23 For the wages of sin is death, but the gift of God is eternal life in Christ Jesus our Lord.
23 For the wages of sin is death,
It is crucial to see that the context of verse 23 refers to Christians, not non-Christians. The life of the non-Christian leads to separation from God (death), whereas the life of the Christian leads to a life with God both in time and eternity. Eternal life for the believer in time always leads to newness of life. Thus, grace does not lead to sinful living but to living with eternal values in view.
but the gift of God is eternal life
Sin pays wages but the grace of God gives eternal life as a “gift.” The contrast is between “wages” and “gift,” not “death” and “eternal life.” This is the conclusion of the two challenges to the grace concept (6:1, 15). The federal headships of Adam and Christ are so constituted that Adam’s family oriented to “sin” ends in death and Christ’s family ends in eternal life by a grace-gift. Christ-followers do not receive what they receive by “wages,” a reward due them, but by the grace of God. We do not work for a gift. We do not work for eternal life but grace motivates us to live for God.
in [not “through”] Christ Jesus our Lord.
What we receive in Christ is vastly more than the result of wages; we receive eternal life freely. Note that what we receive from Christ we receive because we are positionally “in” Him. The entire argument of chapter six has been positional truth.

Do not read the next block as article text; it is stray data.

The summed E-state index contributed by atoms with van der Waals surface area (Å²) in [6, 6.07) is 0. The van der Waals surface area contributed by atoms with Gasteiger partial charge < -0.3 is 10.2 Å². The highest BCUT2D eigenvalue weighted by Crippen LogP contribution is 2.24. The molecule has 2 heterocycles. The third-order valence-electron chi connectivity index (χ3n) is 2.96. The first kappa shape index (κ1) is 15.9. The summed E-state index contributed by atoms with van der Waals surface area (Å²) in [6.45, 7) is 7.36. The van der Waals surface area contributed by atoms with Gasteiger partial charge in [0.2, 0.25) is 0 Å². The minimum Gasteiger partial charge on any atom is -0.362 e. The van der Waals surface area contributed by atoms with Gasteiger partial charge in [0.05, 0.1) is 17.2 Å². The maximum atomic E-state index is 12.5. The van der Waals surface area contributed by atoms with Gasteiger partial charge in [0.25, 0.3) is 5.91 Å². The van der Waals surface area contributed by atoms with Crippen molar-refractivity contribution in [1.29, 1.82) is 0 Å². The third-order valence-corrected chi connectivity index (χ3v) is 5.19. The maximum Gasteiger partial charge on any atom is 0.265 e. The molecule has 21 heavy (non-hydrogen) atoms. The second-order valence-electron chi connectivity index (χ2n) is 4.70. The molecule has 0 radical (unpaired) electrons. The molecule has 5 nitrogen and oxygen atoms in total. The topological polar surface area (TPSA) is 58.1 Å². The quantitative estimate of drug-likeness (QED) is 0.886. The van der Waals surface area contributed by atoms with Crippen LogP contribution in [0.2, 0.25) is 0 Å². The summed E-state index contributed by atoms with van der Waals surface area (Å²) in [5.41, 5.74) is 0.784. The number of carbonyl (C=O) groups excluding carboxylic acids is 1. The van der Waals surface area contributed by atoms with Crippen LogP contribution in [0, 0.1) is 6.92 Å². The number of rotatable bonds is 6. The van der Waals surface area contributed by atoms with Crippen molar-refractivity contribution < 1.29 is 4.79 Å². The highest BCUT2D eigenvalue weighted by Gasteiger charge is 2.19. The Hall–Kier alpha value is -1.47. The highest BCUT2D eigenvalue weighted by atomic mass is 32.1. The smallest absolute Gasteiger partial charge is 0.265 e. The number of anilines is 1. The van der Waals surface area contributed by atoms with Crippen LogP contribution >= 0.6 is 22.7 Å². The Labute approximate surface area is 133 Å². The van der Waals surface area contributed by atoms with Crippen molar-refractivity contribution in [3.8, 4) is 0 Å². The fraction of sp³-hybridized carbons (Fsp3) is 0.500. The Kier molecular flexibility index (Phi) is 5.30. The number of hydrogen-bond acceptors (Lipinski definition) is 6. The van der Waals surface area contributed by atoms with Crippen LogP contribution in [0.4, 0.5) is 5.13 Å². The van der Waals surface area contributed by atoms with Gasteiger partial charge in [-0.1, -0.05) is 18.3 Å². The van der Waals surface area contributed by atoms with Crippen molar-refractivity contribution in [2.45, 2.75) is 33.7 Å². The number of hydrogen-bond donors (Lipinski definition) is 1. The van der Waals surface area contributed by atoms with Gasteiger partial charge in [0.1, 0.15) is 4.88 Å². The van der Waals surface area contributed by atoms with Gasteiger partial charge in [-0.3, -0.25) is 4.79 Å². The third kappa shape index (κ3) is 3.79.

We conclude this chapter with the answer about whether grace produces licentiousness or not. We find the answer in the work of Christ, our Federal Head. Death was due as the wages of sin, but that death was paid in Christ. That is why Christians yield to God rather than sin; they yield because of His grace. Belief in the gospel has power in itself against a reckless attitude toward sin. By reckoning ourselves as God reckons us we are motivated to serve Him. Our standing affects our state.
Grace prohibits a reckless attitude toward sin.
People select the influence to which they are willing to submit. That submission commences to influence how we think. That influence in one sense operates independently because we are under its mastery. Union with Christ at salvation forever influences what we think of sin.
When we place ourselves under the grace principle by identifying with Christ’s death and resurrection for us, that influences the outcome of our decisions. Grace works invariably in us. If we choose to go into an air-conditioned room, no matter what we do we are under the influence of a cooler temperature. If we place ourselves under the influence of the grace of God, it will change us of its own accord.